I was honoured to be asked to shoot this wedding, despite we're countries apart and then travel restrictions were in place but this lovely couple put their faith in me regardless. :)
It was an absolute blast, I loved every bit of it from the morning to the late night.
Wish I could do it all over again.
I travelled to Hungary to attend this event, and then I spent a couple weeks there to get away a bit after a long and boring lockdown.
A Hungarian wedding as this was, is a bit different from what we've seen in the UK. It is a lot more... intense, to put it in a way.
I learned that a traditional countryside wedding there starts in the early morning, way earlier than what I've been used to. And lasts well into the night, way longer than what I've been used to. (I felt like I aged 20 years that day, as my feet and my back was killing me even days after the fact.)
Started at the early morning to get enough pics of the bride prep before the quests and the groom arrives. In Hungary there's a tradition The Send-Off of the Bride. A staged, cheeky, playful speech performed traditionally by the best man/toastmaster (who runs the show and keeps everybody engaged during the day through various games, holds speeches, announces events and just entertains people). During the send-off, the best man asks the Bride from her parents in the name of the Groom - traditionally at the house of Bride’s parents. He asks the parents to let the Bride leave from the parental home and also says thank you in the name of the Bride for bringing her up.
Then everybody would walk down from the parental home to the local church traditionally on the streets for the whole village to spectate and cheer for them. In case of a church wedding of course.
After the wedding breakfast you'd have the Bridal Dance and during this dance the bride is dancing with each guest (usually with couples and families, not separately with each person). Originally this is the occasion to hand over the wedding gift. The mothers of the bride and the groom used to collect the gifts (or envelops) and the best man is screaming: “Bride for sale”!
Hungarian brides still change their white bridal dress at midnight. Traditionally the new dress is red and it is called the “new wife dress”. This also symbolizes becoming a wife. Sometimes the groom also changes his shirt to a red one. When they come back in the new dress, the best man announces the new wife and new husband.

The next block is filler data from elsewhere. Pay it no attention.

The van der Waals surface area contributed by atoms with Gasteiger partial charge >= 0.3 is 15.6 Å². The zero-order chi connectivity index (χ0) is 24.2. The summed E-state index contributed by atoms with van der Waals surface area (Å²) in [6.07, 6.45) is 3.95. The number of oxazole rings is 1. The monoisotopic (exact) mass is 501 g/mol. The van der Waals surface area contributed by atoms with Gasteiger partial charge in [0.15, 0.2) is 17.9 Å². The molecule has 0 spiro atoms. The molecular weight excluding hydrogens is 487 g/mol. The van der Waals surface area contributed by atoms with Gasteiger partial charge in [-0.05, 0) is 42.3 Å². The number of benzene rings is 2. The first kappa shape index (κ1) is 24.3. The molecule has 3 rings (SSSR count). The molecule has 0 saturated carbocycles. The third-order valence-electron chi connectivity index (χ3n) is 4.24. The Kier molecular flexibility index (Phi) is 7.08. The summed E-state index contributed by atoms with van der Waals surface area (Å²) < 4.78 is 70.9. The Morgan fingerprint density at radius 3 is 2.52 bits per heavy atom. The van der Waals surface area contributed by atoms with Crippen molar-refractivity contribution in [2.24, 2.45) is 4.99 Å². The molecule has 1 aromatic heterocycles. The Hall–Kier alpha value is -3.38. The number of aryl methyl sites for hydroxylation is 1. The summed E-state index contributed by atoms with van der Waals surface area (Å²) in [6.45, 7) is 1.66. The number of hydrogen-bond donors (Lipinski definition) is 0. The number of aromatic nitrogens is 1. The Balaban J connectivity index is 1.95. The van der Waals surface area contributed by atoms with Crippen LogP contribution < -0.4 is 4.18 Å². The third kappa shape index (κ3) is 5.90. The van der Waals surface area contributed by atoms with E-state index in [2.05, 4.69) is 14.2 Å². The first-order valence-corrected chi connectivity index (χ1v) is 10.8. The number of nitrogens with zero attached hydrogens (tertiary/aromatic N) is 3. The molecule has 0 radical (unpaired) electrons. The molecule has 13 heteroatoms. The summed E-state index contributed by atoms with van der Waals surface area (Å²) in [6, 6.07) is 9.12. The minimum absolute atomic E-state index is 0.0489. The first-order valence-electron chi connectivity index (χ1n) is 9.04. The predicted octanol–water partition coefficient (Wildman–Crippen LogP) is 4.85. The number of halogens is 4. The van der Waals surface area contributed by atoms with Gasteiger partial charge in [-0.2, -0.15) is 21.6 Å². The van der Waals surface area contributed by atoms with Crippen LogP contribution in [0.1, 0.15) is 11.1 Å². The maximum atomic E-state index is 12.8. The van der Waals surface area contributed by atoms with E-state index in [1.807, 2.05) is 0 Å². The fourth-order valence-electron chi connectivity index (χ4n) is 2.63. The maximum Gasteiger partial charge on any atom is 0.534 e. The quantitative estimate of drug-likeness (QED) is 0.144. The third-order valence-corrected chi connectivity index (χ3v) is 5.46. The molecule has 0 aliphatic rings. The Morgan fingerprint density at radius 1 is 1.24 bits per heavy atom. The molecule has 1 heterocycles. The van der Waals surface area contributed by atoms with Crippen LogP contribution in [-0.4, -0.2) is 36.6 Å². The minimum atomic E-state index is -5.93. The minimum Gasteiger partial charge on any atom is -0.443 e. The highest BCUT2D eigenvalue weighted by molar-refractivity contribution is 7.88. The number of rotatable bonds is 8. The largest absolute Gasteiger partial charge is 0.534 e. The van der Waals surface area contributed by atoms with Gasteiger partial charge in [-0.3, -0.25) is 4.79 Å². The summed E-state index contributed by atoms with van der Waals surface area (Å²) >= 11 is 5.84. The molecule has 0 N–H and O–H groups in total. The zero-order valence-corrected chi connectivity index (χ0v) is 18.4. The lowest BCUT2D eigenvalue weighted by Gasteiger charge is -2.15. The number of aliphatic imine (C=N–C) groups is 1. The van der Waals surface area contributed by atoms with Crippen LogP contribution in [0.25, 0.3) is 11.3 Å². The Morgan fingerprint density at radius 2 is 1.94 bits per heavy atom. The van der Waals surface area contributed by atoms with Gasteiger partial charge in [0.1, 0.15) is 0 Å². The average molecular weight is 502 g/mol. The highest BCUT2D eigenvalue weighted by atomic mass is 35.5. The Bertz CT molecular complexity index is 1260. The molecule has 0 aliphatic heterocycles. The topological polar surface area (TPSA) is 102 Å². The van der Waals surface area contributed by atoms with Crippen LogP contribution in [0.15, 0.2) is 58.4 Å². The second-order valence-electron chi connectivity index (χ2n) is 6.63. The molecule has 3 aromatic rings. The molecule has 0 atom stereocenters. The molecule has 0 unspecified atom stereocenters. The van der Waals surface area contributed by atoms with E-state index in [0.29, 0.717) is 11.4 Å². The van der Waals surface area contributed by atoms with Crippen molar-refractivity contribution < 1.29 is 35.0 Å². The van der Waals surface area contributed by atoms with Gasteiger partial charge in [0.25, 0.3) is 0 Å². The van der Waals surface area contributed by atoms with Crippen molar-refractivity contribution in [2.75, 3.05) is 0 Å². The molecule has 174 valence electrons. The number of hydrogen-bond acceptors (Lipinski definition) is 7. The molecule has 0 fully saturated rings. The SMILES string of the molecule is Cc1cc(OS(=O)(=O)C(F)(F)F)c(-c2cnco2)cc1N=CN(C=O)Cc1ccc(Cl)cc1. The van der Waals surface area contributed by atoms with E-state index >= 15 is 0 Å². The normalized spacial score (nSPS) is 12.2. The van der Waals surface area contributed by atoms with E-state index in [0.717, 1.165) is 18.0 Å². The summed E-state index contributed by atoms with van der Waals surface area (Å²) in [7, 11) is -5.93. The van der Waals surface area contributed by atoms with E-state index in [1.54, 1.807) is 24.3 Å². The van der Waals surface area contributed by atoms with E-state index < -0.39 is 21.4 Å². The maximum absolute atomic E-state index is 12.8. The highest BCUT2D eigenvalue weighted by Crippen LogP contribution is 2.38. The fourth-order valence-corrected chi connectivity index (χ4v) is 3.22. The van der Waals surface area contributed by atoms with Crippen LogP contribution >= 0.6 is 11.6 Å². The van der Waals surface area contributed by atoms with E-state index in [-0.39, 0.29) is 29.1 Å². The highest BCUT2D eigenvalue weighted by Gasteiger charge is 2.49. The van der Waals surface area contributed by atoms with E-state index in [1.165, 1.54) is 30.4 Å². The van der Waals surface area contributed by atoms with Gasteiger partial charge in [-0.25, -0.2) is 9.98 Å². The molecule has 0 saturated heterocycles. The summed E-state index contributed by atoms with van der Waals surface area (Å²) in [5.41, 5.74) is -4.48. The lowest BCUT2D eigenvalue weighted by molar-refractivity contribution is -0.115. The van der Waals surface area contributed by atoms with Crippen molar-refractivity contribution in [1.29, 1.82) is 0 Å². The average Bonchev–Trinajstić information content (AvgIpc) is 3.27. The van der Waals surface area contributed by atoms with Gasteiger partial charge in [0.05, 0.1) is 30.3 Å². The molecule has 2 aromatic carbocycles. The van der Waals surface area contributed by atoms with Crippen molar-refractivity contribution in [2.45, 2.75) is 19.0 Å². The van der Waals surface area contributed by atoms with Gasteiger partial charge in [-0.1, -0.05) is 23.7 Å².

If the bride changes her dress at midnight, she used to say good-bye to the white dress with a Candle-light Dance or Waltz before that. She dances a last dance with the groom holding one candle in their hands. The guests are standing in a big circle around them and they are also holding candles, which the newly-weds blow away while dancing. When all “guest candles” are blown away, the couple blows away their own one too, and leaves the room to change the dress. Traditionally, when leaving the room, the groom picks up the bride on his lap, and runs out with her.
The dance itself - as its name shows - used to be a waltz: Viennese Waltz or English Waltz, but if you just dance “something” to a slow song, it still will be amazing. :)
Sometimes the bride doesn’t want to dance with all guests in her white (and big) dress, if she feels it uncomfortable, so they rather makes this dance in the red dress (which is always smaller and lighter then the white one) in the New Wife Dance. In this case we call it a new wife dance instead and the gifts are handed over at this occasion. The best man is screaming: “New wife for sale!”
Another form of new wife dance is the Coin Dance, but it is danced with the groom, while the guests are throwing coins on the couple. At the end of the dance the couple must clean the coins with a broom and a shovel. It’s not an easy task, since the guests try to prevent it by kicking away the coins.
This symbolizes their wishes of wealth and good fortune for the newly-weds.
After all that you may see one last event, the break of the brittle wedding cake. The brittle cake is made of melted sugar and ground nut formed into spectacular shapes. Traditionally the bride and the groom break it with a hammer or with their joint hands banded with a kerchief of textile napkin. It is said that they will have so many children as many pieces the brittle cake falls apart to.
Worth to add that live bands are commonly found on Hungarian weddings, and among them Hungarian Gypsy musicians are highly regarded. Gypsy music used to be played during the dinner or during the bridal dance too (with the guests), also a live band can escort you from the start in the morning at the parental house.
It a long day really, but Hungarians are known for their hospitality, so if you're ever so lucky to attend one, you can expect the host to make sure no mouth is getting dry and no-one is going home with empty stomach. The Újházi chicken soup in the main wedding dinner and the stuffed cabbage at midnight are good choices. In Hungary there is no wedding without these two! :)
Here's a sneak peek of the ~700 pics I made that day (enough for two regular British weddings, haha). You can see some of the candid photos we, photographers make on every wedding on top of the creative stuff. Hope you like it, in which case please reach out for a quote! :)
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